Just wanted to mention quickly that I had that metaphorical baby and it was totally worth the metaphorical labour pains. When I faced the fear and did the scary thing, I couldn’t find anything to be scared of. I can totally grow into the sort of person who can do said scary things regularly, and by stepping out of my comfort zone, I’ve expanded it a little. A lesson worth remembering!
Today has been one of the worst anxiety days in recent memory. It has felt to me like everything is too hard, and that all I can focus on is surviving another few minutes. I re-read this post I wrote on all the things I learned in group therapy (an absolutely golden read, by the way), and it reminded me of how strong I am, and how many tools I have at my disposal if only I can muster the strength to use them rather than flinch away from that which threatens to overwhelm me. Many times at work today I very nearly went home, or felt incapable of staying to try and care about other people as I fell into a whirlpool of anxiety. I stayed with it though, forcing myself to at least try to stay in the centre rather than get caught up in the current. It’s been hard though, so hard.
I have yearned for comfort today, so much so that it’s physically hurt. When I got home and started playing Dragon Age, I went from “just trying to survive” to realising that I was not well, not even remotely well, that I had utterly lost track of my sense of wellness.
I didn’t stay in my comfort zone for long. I put down the controller and I went to taiji for the first time since I broke my finger. To my surprise I could feel my anxiety before and after the class, despite all the fun and exercise I had during the actual lesson. Tomorrow I plan to continue moving past my comfort zone, away from that which I am craving. In a way, it’s not dissimilar to my colleague who used to use drugs, or smoke when she was trying to deal with trauma resurfacing. I am watching my yearning for comfort and video games rise, and I am trying to be okay with it.
I’ve talked about waves of anxiety before. To use the analogy of a tidal wave coming on the beach, my body instinctively runs away from it in search of shelter or higher ground. Yet for reasons I can’t explain, I know that if I let the wave hit me I will discover something great, like I have the ability to breathe underwater. So I drag my screaming body back to the beach and sit down and make sandcastles or something to pass the time. Every now and then I freak out and run away, and each time I catch myself and gently bring myself back so that I can face the wave.
To use another analogy I just thought of in the car, I feel like I’m giving birth. Not literally of course. But I’m scared, and I’m sweating, and I’m hurting, and I’m tired, and it’s just so hard. I don’t want to keep pushing, I just want to lie down and be comforted and have it stop. But if I do that, I have a feeling that whatever I’m birthing, this metaphorical baby, will die. If I can just muster the strength to push a little longer, to keep trying despite this brickwall I’ve slammed up against, the breakthrough I have will be something unfathomably valuable and beautiful. And as hard as it is, I think it will be worth it.
It’s been exactly three weeks since Beth and I first got the keys to our new place. For the first time in nearly eight years of dating, we’re living together on a long-term basis. Previously we’ve had a few stints of housesitting for a couple of weeks at a time, and all of those were awesome. It’s just as fun living together now in this beautiful townhouse we’re renting, and I look forward to every moment with her. I think we’re still in that honeymoon phase where everything is exciting, especially the mundane. It gives me so much joy to turn on the washing machine we bought and installed ourselves. The vacuum cleaner (a Dyson – my God, what a beautifully functional piece of art) is a convenient pleasure to use, and I’ll happily vacuum a couple of times a week. I just bought a mop, a beautiful one made of recycled-plastic, and it gives me so much happiness to see it in the corner of the house. It’s just so awesome being able to say “See that mop? It’s ours. We bought it.” I think part of the excitement is because all of this is mundane; I feel so happy that we’re having these ordinary experiences that only come to people who live in a house of their own. (Well, I say it like we own the place but it does feel like that most of the time.)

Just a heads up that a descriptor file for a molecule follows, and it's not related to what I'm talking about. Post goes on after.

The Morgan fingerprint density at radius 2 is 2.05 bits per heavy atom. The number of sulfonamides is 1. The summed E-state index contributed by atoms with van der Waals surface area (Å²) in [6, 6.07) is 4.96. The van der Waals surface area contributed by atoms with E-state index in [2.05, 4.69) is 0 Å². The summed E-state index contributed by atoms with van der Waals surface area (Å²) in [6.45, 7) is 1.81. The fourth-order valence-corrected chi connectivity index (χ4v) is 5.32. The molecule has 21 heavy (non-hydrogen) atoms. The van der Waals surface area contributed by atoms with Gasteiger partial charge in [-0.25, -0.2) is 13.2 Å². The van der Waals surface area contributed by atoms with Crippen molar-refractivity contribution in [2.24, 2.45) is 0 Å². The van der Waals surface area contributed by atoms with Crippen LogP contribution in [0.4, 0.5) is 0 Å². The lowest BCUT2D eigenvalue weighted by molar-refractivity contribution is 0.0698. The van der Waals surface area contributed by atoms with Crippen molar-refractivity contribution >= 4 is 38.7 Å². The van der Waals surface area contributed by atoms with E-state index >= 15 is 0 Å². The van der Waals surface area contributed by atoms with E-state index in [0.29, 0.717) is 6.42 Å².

In truth, I’ve never felt more at home anywhere than in this beautiful den Bethwyn and I have worked so hard to create. (It’s mainly her doing, truth be told.) The lanterns running along the stairs, the salt lamp by the coffee table and the comfortable nook under the stairs make for a very cosy entertainment area. The dining table is small but suits our needs as an mail, oracle card, crystal and incense holder (with the very occasional meal eaten there second). Our kitchen has a shiny new induction stove-top, which has had challenges and adventures of its own, all of which bring me great joy. Upstairs, the feeling is very different; it is light and air. There is so much space (enough to make my sword stand feel like it really is being displayed, not just shoved in a corner), and I love that we’re able to fit both of our computer desks in the study. (When we’re typing, our cherry blue and cherry brown mechanical keyboards really do sound like a beautiful clackophony! “Click-click-clack-clack!”) We bought a new shower curtain for the bathroom and the counter is almost completely clear with all of our stuff being stored in containers we bought and built ourselves.
So much work has gone into making this house a home, and it couldn’t be more perfect. I hope we live here for a long time, and when Beth and I buy a place, it has the same spirit as this one. Such happy days abound <3